If Barack Obama loses this presidential race it may well be due to white voters of all education and economic levels who just can’t get themselves to vote a black man into the White House and even more so due to blue-collar workers my age, 59, and older who have memories of the riots and looting of the 60s.

And if that sounds racist, I’m sorry.

I definitely am not saying that Obama should not win because of the color of his skin and surely he is not to blame for the 60s.

Right now it looks as if it will be a tight race, perhaps the closest ever, so any little thing can win it or lose it for either Obama or John McCain.

But if you’re my age or older you remember George Wallace and his calls in the 60s for law and order and his rants against hippies and commies and black rioters.

Wallace was a little too much on the fringe (even though he did get a lot of votes) to make it to the White House, but his sentiments helped Richard Nixon get there.

The post Vietnam generations have no way of understanding what it was like in the 60s. We were truly a nation divided, even families were divided.

You had the Vietnam war, which kind of snuck up on everyone and had generally good support at first, but as it dragged on and it became apparent that we were not getting anywhere and that we did not have any clear plan for victory and perhaps not even a definition for victory, and that we were slaughtering many of the people we were supposedly trying to help, that support waned. Sound familiar?

At the same time, while as a whole the nation supported the idea of ensuring civil rights that had been so long denied to black people even after their ancestors were emancipated from slavery a hundred years before, we all were aghast and even scared by the rioting and looting by black mobs in the major urban centers. And of course it is not fair to law-abiding blacks who get blamed for the actions of those who don’t obey the law, but that’s the way it was.

And there’s something else going on here too. Sometimes it helps to read literature. Read a book such as “Accordion Crimes,” by Annie Proulx, and you will find that especially in the working class circles throughout our history there has been fierce competition between ethnic and racial groups, not just white vs. black.

And how do you think the landed aristocracy of the South got regular poor down home boys to fight for their, the plantation owners, right to hold black human beings as slaves? And how did the upper class whites get those same folks and their ancestors to support segregation and discrimination after the Civil War? They appealed to the fear of loss of jobs and places to live and even places to farm due to a newly liberated class of people.

Obama, as one news story I read noted, does not even have slave ancestors, and I add, he is only half black, but he is, of course, by appearance simply a black man. So that is something, even though not really fair at all, he has to overcome.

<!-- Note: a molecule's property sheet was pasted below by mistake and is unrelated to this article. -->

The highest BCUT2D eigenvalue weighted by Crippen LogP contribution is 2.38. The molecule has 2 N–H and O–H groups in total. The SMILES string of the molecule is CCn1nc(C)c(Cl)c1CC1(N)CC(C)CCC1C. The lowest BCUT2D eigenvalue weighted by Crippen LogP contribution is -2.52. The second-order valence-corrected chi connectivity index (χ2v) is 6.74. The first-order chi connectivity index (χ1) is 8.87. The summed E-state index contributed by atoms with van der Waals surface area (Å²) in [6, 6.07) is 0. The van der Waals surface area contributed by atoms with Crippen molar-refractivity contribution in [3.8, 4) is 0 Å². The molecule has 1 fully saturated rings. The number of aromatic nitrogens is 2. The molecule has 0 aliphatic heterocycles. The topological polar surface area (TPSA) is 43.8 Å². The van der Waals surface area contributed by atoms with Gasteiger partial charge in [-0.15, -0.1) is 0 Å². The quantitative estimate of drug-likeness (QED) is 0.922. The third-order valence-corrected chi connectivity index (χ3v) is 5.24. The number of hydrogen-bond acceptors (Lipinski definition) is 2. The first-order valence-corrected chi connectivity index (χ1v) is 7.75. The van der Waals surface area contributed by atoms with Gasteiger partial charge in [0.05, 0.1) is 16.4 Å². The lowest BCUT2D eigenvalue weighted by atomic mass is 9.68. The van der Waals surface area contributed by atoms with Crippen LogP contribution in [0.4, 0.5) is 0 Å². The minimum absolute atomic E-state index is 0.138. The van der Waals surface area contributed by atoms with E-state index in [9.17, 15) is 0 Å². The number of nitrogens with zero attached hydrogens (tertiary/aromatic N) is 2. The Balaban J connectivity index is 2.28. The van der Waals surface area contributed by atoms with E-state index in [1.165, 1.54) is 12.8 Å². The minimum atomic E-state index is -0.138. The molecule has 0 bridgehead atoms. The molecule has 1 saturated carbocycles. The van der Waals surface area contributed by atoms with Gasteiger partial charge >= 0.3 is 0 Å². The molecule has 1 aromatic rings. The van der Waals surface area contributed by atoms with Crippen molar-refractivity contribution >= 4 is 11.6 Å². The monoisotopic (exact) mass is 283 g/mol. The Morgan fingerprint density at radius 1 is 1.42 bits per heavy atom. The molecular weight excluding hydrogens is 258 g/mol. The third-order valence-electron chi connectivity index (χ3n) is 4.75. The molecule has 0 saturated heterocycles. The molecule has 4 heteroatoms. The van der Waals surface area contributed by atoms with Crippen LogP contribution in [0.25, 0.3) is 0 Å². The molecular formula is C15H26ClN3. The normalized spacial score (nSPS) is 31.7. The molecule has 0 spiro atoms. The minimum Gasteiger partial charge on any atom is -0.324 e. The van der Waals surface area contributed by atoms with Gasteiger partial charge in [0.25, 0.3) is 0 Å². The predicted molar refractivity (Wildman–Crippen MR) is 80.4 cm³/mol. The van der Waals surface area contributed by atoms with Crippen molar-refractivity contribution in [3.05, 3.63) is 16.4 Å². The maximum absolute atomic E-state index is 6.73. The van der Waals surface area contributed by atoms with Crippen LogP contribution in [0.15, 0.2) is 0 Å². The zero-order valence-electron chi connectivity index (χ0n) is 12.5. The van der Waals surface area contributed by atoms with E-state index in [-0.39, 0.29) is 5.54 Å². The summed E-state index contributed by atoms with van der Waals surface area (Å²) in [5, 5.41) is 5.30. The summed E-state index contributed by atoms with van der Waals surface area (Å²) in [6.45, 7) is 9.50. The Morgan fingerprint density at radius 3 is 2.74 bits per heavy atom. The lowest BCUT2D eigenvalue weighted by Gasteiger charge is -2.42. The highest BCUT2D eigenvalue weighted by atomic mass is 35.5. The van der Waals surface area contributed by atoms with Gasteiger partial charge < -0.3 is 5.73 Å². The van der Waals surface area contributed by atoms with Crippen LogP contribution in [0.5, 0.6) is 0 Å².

I actually think that with each new generation the remnants of racial prejudice are dying out – well at least the prejudice against blacks. Nowadays we have illegal immigration and even legal immigration and outsourcing and that could be a whole new ball of wax.

Obama has some kind of gift that has brought him to where he is today and with his speech tonight he may be able to overcome. I think he is right not to emphasize his race (and not to run from it, either). He needs to come across with the issues and put out the message that he has better judgment than the crowd that is running things today.

He does seem to think things through, rather than shoot from the hip, and I think that could indeed be refreshing and good for the nation.

We’ll tune in tonight.

Clintons to Obama: we’re solid bro…

August 28, 2008

(Copyright 2008)


By Tony Walther

So, Mr. And Mrs. Clinton have spoken. They both have now come out in full-force support of Barack Obama as the Democratic Party nominee for president against the presumptive Republican nominee John McCain.

They could not have come out any stronger, so all this worry that they would be sore losers should be put to rest, although right up to his stellar speech in favor of Obama Wednesday evening, Bill Clinton was giving off disturbing vibes – notably a weird suggestion that even if a candidate stands for everything you are for, he might not be able to deliver. Who was he talking about? He certainly wasn’t talking about McCain.


I started to write this blog with my laptop as I was waiting for Mr. Clinton to appear on the TV screen and this is how it went:

Just sitting in front of the TV waiting for Bill Clinton to speak at the Democratic National Convention in Denver and wondering will he behave and urge everyone without qualification to get out and vote for Barack Obama and not allude to some hypothetical where you have someone who agrees with you but may not be able to get the job done.

He’s being introduced now.

Yes, I guess this is an historical occasion what with the first black American, Obama, now having been nominated to be a candidate for president. Ironically, the Clintons wanted to reclaim the White House for themselves and have always campaigned with civil rights being in the forefront and wouldn’t you know it, their dream came true and turned out to be a nightmare. A black man stood in the way of them re-entering the White House.